BY LING-MEI WONG
Voters who registered for bilingual ballots in Boston and Quincy can take them to the polls on Nov. 6.
Voter registration closed Oct. 17. Bilingual ballots in English and Chinese are mailed with voter information, said Vincent Au, elections clerk for Quincy. This is the city’s first time to offer Chinese ballots.
Boston offers Chinese and Vietnamese bilingual ballots in specific precincts. “We have ballots available for every citizen,” said Matt O’Malley, Boston City Councilor for District 6. “It’s an absolutely reasonable cost for all Bostonians to have a ballot.”
In Quincy, there may be Chinese speakers on-site, depending on the polling station, Au said.
The Asian population in Boston grew 31.6 percent from 36,275 people in 2000 to 47,733 people in 2010, according to the 2010 census. Asians represent 9.3 percent of the Boston population and the fastest growing ethnicity in the state, increasing by 46.8 percent from 2000 to 2010.
However, Asian participation at the polls has been low. In Quincy, only 13.81 percent of the 6,680 Asians eligible to vote did so in November 2011, representing 1.68 percent of the electorate. “Voter registration is low because most Chinese are not concerned,” Au said. “It’s the language. They don’t understand it and they don’t ask.”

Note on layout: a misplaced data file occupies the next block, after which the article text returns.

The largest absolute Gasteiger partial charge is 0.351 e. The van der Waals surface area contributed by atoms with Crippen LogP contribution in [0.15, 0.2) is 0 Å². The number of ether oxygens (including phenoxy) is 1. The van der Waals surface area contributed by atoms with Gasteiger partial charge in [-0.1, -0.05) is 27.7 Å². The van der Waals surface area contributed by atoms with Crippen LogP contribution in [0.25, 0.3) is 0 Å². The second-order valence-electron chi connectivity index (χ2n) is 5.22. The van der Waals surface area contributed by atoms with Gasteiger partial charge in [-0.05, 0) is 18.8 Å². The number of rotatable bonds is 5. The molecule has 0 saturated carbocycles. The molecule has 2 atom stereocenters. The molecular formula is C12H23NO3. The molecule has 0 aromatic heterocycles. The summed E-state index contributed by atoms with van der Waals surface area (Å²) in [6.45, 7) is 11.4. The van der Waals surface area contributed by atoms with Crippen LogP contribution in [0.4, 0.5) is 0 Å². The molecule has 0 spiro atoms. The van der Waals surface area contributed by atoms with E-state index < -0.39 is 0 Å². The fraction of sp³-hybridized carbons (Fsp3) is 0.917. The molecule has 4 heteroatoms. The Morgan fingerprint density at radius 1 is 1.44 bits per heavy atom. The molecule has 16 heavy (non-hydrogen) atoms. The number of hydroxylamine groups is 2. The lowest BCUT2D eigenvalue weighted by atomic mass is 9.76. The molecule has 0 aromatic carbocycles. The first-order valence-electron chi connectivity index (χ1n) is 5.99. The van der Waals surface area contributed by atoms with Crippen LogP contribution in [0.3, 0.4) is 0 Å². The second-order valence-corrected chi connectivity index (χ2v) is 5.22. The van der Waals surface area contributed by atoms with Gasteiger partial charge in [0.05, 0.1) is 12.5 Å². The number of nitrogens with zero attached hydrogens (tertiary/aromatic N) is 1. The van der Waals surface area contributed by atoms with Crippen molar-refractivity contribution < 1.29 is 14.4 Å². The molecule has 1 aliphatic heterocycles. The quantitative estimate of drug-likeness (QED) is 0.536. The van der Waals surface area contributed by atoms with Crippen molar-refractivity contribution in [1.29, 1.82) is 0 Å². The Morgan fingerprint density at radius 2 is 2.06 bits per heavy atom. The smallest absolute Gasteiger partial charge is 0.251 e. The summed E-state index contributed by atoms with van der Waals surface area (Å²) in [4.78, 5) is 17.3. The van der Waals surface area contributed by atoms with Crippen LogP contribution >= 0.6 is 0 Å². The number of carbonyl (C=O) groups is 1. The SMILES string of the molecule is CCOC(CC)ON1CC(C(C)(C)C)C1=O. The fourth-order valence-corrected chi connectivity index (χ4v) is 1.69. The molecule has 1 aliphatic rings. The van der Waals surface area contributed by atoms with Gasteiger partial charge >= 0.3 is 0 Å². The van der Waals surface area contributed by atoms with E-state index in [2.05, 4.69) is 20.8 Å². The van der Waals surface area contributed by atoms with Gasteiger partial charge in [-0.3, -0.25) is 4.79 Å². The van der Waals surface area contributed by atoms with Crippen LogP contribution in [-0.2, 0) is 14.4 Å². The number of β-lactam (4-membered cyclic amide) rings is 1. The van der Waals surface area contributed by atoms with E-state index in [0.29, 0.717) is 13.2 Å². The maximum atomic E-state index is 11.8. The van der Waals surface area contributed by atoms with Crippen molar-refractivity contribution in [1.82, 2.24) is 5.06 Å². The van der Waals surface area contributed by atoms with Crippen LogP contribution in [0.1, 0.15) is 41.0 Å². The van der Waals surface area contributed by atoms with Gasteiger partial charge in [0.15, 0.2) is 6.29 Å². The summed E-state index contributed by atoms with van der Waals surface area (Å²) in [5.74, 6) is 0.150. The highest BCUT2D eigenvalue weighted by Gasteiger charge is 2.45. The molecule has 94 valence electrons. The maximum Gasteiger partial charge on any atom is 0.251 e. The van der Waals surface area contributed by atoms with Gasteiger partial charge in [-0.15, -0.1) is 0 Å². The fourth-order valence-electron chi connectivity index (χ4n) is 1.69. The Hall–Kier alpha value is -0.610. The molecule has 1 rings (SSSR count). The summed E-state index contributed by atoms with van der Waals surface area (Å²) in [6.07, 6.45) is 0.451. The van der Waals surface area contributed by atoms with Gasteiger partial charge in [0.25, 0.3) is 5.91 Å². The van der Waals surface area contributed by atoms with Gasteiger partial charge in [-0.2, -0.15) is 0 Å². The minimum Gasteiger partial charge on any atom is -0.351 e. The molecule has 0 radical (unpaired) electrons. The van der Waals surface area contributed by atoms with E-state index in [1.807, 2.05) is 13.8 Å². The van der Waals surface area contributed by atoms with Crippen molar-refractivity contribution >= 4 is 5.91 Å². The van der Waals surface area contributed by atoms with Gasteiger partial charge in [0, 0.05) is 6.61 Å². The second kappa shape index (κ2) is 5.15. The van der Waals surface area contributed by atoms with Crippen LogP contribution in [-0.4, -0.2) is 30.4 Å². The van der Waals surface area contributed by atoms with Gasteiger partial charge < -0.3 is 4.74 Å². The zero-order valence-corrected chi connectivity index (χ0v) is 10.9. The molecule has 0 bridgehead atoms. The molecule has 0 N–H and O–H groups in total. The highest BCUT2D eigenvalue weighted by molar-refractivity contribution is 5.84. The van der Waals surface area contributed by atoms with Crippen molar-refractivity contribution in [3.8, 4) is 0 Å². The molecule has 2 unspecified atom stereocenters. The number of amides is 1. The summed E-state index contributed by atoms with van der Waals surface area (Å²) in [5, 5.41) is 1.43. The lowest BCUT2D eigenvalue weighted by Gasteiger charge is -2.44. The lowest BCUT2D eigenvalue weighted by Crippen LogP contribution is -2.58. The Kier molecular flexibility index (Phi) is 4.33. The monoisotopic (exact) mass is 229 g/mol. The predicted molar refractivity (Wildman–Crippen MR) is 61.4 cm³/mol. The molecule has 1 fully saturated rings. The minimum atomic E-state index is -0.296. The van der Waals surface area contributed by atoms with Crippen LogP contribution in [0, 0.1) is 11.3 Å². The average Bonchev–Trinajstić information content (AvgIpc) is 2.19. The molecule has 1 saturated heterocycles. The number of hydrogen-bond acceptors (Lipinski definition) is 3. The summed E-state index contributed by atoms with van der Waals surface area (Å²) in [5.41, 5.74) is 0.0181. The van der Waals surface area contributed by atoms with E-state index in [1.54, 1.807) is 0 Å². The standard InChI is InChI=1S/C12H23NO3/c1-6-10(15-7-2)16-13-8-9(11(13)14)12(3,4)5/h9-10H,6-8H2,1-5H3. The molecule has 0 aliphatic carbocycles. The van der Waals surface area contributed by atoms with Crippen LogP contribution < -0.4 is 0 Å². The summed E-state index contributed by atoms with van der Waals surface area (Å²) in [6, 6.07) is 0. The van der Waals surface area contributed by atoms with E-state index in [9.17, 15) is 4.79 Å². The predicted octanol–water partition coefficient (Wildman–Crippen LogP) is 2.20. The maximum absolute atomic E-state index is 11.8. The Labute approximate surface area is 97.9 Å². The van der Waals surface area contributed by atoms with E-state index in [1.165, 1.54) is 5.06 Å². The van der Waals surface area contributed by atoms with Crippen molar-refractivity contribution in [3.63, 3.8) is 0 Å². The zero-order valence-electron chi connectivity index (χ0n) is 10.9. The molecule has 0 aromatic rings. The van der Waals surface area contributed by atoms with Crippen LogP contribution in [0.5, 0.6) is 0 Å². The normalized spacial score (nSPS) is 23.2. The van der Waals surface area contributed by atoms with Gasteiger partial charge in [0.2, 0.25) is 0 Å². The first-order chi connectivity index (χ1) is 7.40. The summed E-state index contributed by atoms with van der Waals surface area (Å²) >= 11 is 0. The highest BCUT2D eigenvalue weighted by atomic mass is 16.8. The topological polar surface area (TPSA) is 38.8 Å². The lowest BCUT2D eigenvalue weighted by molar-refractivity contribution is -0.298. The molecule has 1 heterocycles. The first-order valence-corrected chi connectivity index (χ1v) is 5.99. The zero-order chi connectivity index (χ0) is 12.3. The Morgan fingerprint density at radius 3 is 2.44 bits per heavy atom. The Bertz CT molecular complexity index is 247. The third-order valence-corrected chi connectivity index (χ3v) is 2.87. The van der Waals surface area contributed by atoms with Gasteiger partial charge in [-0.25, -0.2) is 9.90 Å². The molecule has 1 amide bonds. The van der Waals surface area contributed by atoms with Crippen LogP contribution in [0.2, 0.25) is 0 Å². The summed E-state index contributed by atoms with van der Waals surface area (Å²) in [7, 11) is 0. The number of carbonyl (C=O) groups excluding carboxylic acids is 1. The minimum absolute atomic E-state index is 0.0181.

Boston bilingual voting in Chinese and Vietnamese took effect in 2010 and will expire in 2013. Senior citizens have the most difficulty learning languages and need bilingual ballots the most, said Sen. Sonia Chang-Díaz in a prepared statement.
Printing bilingual ballots cost Boston $75,000 for the March presidential primary.
In March, the Boston City Council passed a resolution to share printing costs with the state and target precincts better. The greatest need for bilingual ballots is in precincts where elderly homes and public housing developments are located, according to Elections Commissioner Geraldine Cuddyer in the meeting docket.
This post is also available in: Chinese